BRC HOME » Barkfly

National Barkfly Recording Scheme (Britain and Ireland) Biological Records Centre
Home | Introduction | Recording Scheme | Species Accounts | Key | Gallery | Literature | News Archive
National Barkfly Recording Scheme
Graphopsocus cruciatus (Photo: Susie Hewitt)


The order Psocoptera is one of the least recorded insect groups. This lack of recording is not because the species are rarely encountered – on the contrary; almost every tree in Britain is likely to be home to some of these creatures and psocids are far more abundant than some insect orders (e.g. lacewings).

One hundred species have been recorded in Britain which, compared to other insect groups, is not a dauntingly large number to learn to identify. There are two distinct groups: species that occur outdoors (the barkflies) and those that are only recorded indoors (the booklice). The barkfly recording scheme is only concerned with the former group of which currently 68 species have been recorded in Britain and Ireland.

A potential deterrent for studying a group is the lack of good identification literature. The Royal Entomological Society handbook covering Psocoptera has recently been revised (2005) and now includes keys for every species (bar two).

The lack of recording ensures that even casual recorders of the group have a good chance of making significant finds. Wherever you live you are likely to turn up species previously unrecorded in the area and may even find species new to Britain. Over the last ten years seven new species have been found and there is every chance that further species are waiting to be discovered.

This website was written and edited by Bob Saville. Keith Alexander has now taken over as recording scheme coordinator and welcomes your correspondence regarding barkflies (keith.alexander{at}


  • Chilenocaecilius ornatipennis is an exciting addition to the Irish fauna and may be expected in Britain soon. It has previously only been known from Chile and Argentina, and is associated with foliage in a wide variety of vegetation types. Mark Telfer found it in abundance in Glengarriff Woods, County Cork during 2015, and Roy Anderson has taken one from moss in a base-rich flush in an area of upland blanket mire in County Fermanagh in February 2016. The species has presumably been imported on consignments of cultivated plants but is clearly taking well to the local climate. It keys out as a Valenzuela species but the wing markings make it distinctive. It will be included in the Scheme key once its arrival has been formally written-up and as soon as suitable images become available. (March 2016)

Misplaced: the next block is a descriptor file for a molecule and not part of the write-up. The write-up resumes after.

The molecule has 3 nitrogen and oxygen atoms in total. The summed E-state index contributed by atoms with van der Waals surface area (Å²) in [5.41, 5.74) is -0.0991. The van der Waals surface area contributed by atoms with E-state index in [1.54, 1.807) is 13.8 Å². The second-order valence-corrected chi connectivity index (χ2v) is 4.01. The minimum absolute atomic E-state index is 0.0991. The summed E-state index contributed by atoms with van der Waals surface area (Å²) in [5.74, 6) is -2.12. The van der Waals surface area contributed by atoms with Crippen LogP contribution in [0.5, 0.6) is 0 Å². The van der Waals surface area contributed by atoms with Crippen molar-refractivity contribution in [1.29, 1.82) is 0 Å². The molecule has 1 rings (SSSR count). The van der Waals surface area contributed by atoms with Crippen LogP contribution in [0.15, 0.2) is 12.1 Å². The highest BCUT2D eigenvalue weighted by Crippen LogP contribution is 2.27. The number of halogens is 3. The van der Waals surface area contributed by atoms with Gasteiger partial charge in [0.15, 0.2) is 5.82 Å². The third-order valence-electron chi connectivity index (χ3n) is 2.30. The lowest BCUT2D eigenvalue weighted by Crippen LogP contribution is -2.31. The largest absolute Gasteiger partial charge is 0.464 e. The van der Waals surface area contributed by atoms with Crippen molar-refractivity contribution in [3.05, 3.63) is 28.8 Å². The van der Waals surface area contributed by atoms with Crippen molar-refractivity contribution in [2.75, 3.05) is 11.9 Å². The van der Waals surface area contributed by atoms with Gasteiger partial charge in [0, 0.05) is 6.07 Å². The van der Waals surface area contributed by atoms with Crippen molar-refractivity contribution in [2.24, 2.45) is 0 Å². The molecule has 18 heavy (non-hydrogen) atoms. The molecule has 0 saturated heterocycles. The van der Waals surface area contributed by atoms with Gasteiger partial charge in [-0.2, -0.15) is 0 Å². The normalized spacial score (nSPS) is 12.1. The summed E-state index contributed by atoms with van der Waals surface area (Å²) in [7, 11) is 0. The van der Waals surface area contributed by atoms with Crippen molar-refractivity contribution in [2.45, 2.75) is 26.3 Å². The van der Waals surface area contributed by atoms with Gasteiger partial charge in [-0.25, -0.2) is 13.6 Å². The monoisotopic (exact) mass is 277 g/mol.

• Psocus bipunctatus is one of the British Isles' least recorded barkflies with only a single record from Kent appearing on the NBN Gateway. Thanks to Ingrid Altmann, we have added some excellent photos of the species to the website after she found it in her garden in Germany. (September 2013)

  • Summer 2012, with its excess of rain, has had a dramatic impact on barkfly abundance. All around the country barkflies have been difficult to find. This was particularly evident during the annual summer field meeting of the Dipterists Forum in late July, when a group of entomologists sampling insects for a whole week only managed to detect six species. Only Valenzuela burmeisteri could be found in any abundance, typically amongst the foliage of evergreen trees and shrubs, especially juniper. Graphopsocus cruciatus was the most widespread species found, albeit as singletons; the other species detected were Mesopsocus unipunctatus , Stenopsocus immaculatus, Elipsocus hyalinus and Loensia fasciata. (Summer 2012)

Feedback is welcome. Please email BRC corrections to the website.


Centre for Ecology and Hydrology Joint Nature Conservation Committee National Biodiversity Network